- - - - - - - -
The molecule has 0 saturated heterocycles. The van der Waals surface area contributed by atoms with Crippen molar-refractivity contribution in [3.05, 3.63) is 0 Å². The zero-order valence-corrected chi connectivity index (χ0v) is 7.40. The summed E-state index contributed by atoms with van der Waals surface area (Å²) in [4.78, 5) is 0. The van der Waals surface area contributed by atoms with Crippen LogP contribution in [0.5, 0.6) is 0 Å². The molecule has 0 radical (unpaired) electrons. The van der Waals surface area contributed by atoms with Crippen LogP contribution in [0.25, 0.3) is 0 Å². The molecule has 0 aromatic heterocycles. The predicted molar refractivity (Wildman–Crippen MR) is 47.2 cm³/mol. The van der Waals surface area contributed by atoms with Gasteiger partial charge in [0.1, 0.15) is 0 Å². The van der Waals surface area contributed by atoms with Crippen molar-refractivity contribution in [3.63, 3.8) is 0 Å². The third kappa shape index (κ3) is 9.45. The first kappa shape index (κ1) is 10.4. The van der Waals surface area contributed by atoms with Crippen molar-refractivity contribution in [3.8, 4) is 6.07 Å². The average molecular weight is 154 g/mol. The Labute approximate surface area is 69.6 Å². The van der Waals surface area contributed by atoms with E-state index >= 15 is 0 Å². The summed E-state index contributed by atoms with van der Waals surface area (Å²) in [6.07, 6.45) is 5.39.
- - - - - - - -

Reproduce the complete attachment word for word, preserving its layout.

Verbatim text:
The molecule has 0 saturated heterocycles. The van der Waals surface area contributed by atoms with Crippen molar-refractivity contribution in [3.05, 3.63) is 0 Å². The zero-order valence-corrected chi connectivity index (χ0v) is 7.40. The summed E-state index contributed by atoms with van der Waals surface area (Å²) in [4.78, 5) is 0. The van der Waals surface area contributed by atoms with Crippen LogP contribution in [0.5, 0.6) is 0 Å². The molecule has 0 radical (unpaired) electrons. The van der Waals surface area contributed by atoms with Crippen LogP contribution in [0.25, 0.3) is 0 Å². The molecule has 0 aromatic heterocycles. The predicted molar refractivity (Wildman–Crippen MR) is 47.2 cm³/mol. The van der Waals surface area contributed by atoms with Gasteiger partial charge in [0.1, 0.15) is 0 Å². The van der Waals surface area contributed by atoms with Crippen molar-refractivity contribution in [3.63, 3.8) is 0 Å². The third kappa shape index (κ3) is 9.45. The first kappa shape index (κ1) is 10.4. The van der Waals surface area contributed by atoms with Crippen molar-refractivity contribution in [3.8, 4) is 6.07 Å². The average molecular weight is 154 g/mol. The Labute approximate surface area is 69.6 Å². The van der Waals surface area contributed by atoms with E-state index >= 15 is 0 Å². The summed E-state index contributed by atoms with van der Waals surface area (Å²) in [6.07, 6.45) is 5.39.